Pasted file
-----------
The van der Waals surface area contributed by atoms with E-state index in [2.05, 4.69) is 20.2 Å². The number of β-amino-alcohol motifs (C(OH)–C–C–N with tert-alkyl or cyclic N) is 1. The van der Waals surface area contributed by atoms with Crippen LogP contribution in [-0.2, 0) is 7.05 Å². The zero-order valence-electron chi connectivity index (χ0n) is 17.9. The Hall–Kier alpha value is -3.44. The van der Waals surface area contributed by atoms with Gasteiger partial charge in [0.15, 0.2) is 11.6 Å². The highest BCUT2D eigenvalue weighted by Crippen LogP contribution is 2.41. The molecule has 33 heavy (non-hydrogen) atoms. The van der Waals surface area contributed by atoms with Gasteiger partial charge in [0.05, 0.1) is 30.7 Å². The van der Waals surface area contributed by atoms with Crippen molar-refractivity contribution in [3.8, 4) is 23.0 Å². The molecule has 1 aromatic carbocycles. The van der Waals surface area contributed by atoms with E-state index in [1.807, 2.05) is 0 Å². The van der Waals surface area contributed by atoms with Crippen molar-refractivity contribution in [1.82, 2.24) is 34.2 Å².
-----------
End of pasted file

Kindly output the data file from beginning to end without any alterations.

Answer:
The van der Waals surface area contributed by atoms with E-state index in [2.05, 4.69) is 20.2 Å². The number of β-amino-alcohol motifs (C(OH)–C–C–N with tert-alkyl or cyclic N) is 1. The van der Waals surface area contributed by atoms with Crippen LogP contribution in [-0.2, 0) is 7.05 Å². The zero-order valence-electron chi connectivity index (χ0n) is 17.9. The Hall–Kier alpha value is -3.44. The van der Waals surface area contributed by atoms with Gasteiger partial charge in [0.15, 0.2) is 11.6 Å². The highest BCUT2D eigenvalue weighted by Crippen LogP contribution is 2.41. The molecule has 33 heavy (non-hydrogen) atoms. The van der Waals surface area contributed by atoms with Gasteiger partial charge in [0.05, 0.1) is 30.7 Å². The van der Waals surface area contributed by atoms with Crippen molar-refractivity contribution in [3.8, 4) is 23.0 Å². The molecule has 1 aromatic carbocycles. The van der Waals surface area contributed by atoms with E-state index in [1.807, 2.05) is 0 Å². The van der Waals surface area contributed by atoms with Crippen molar-refractivity contribution in [1.82, 2.24) is 34.2 Å².